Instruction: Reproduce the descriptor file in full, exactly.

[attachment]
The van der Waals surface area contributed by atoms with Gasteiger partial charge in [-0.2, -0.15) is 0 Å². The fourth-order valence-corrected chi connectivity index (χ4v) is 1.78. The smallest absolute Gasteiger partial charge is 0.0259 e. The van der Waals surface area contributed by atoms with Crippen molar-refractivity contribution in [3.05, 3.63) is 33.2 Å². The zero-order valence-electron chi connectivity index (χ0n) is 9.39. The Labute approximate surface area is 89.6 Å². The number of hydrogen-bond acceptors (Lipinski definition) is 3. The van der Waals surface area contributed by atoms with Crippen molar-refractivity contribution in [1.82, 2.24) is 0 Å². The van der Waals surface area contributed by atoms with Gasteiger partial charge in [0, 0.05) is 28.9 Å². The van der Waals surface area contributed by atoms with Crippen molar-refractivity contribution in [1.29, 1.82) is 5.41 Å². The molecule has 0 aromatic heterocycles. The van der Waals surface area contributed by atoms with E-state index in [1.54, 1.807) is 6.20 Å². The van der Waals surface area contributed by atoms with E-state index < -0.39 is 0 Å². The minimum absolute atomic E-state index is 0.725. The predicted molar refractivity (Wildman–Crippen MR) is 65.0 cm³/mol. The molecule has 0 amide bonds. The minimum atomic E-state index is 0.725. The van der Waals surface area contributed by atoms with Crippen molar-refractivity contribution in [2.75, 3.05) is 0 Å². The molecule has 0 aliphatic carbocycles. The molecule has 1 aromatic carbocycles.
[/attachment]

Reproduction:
The van der Waals surface area contributed by atoms with Gasteiger partial charge in [-0.2, -0.15) is 0 Å². The fourth-order valence-corrected chi connectivity index (χ4v) is 1.78. The smallest absolute Gasteiger partial charge is 0.0259 e. The van der Waals surface area contributed by atoms with Crippen molar-refractivity contribution in [3.05, 3.63) is 33.2 Å². The zero-order valence-electron chi connectivity index (χ0n) is 9.39. The Labute approximate surface area is 89.6 Å². The number of hydrogen-bond acceptors (Lipinski definition) is 3. The van der Waals surface area contributed by atoms with Crippen molar-refractivity contribution in [1.82, 2.24) is 0 Å². The van der Waals surface area contributed by atoms with Gasteiger partial charge in [0, 0.05) is 28.9 Å². The van der Waals surface area contributed by atoms with Crippen molar-refractivity contribution in [1.29, 1.82) is 5.41 Å². The molecule has 0 aromatic heterocycles. The van der Waals surface area contributed by atoms with E-state index in [1.54, 1.807) is 6.20 Å². The van der Waals surface area contributed by atoms with E-state index < -0.39 is 0 Å². The minimum absolute atomic E-state index is 0.725. The predicted molar refractivity (Wildman–Crippen MR) is 65.0 cm³/mol. The molecule has 0 amide bonds. The minimum atomic E-state index is 0.725. The van der Waals surface area contributed by atoms with Crippen molar-refractivity contribution in [2.75, 3.05) is 0 Å². The molecule has 0 aliphatic carbocycles. The molecule has 1 aromatic carbocycles.